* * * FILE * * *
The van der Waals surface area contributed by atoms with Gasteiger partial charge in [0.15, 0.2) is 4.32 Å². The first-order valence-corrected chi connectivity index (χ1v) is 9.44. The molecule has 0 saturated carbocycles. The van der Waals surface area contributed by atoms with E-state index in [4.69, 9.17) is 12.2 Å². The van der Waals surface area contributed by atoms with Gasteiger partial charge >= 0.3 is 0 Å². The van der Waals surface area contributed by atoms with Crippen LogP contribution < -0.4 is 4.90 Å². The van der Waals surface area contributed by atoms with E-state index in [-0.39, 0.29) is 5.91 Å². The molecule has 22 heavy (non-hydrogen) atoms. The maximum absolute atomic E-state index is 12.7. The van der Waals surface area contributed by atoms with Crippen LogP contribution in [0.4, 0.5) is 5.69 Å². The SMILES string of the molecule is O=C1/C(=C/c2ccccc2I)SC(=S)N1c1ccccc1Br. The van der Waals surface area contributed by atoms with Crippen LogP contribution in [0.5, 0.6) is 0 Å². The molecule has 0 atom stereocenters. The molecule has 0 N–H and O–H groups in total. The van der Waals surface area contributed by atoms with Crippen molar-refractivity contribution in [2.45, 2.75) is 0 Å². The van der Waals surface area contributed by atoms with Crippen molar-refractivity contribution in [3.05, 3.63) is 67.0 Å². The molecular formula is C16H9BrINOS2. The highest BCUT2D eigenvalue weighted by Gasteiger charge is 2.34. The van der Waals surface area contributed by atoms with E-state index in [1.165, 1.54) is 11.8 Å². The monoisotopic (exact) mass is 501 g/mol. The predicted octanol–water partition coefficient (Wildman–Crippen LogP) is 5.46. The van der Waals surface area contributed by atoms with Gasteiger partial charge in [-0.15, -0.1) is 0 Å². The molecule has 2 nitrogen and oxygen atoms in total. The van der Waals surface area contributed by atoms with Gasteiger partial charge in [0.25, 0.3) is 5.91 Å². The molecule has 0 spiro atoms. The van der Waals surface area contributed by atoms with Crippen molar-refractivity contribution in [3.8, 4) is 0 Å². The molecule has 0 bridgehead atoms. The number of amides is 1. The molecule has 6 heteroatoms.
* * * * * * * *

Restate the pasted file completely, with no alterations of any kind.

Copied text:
The van der Waals surface area contributed by atoms with Gasteiger partial charge in [0.15, 0.2) is 4.32 Å². The first-order valence-corrected chi connectivity index (χ1v) is 9.44. The molecule has 0 saturated carbocycles. The van der Waals surface area contributed by atoms with E-state index in [4.69, 9.17) is 12.2 Å². The van der Waals surface area contributed by atoms with Gasteiger partial charge >= 0.3 is 0 Å². The van der Waals surface area contributed by atoms with Crippen LogP contribution < -0.4 is 4.90 Å². The van der Waals surface area contributed by atoms with E-state index in [-0.39, 0.29) is 5.91 Å². The molecule has 22 heavy (non-hydrogen) atoms. The maximum absolute atomic E-state index is 12.7. The van der Waals surface area contributed by atoms with Crippen LogP contribution in [0.4, 0.5) is 5.69 Å². The SMILES string of the molecule is O=C1/C(=C/c2ccccc2I)SC(=S)N1c1ccccc1Br. The van der Waals surface area contributed by atoms with Crippen LogP contribution in [0.5, 0.6) is 0 Å². The molecule has 0 atom stereocenters. The molecule has 0 N–H and O–H groups in total. The van der Waals surface area contributed by atoms with Crippen molar-refractivity contribution in [2.45, 2.75) is 0 Å². The van der Waals surface area contributed by atoms with Crippen molar-refractivity contribution in [3.05, 3.63) is 67.0 Å². The molecular formula is C16H9BrINOS2. The highest BCUT2D eigenvalue weighted by Gasteiger charge is 2.34. The van der Waals surface area contributed by atoms with E-state index in [1.165, 1.54) is 11.8 Å². The monoisotopic (exact) mass is 501 g/mol. The predicted octanol–water partition coefficient (Wildman–Crippen LogP) is 5.46. The van der Waals surface area contributed by atoms with Gasteiger partial charge in [-0.15, -0.1) is 0 Å². The molecule has 2 nitrogen and oxygen atoms in total. The van der Waals surface area contributed by atoms with Gasteiger partial charge in [0.25, 0.3) is 5.91 Å². The molecule has 0 spiro atoms. The van der Waals surface area contributed by atoms with Crippen molar-refractivity contribution in [3.8, 4) is 0 Å². The molecule has 0 bridgehead atoms. The number of amides is 1. The molecule has 6 heteroatoms.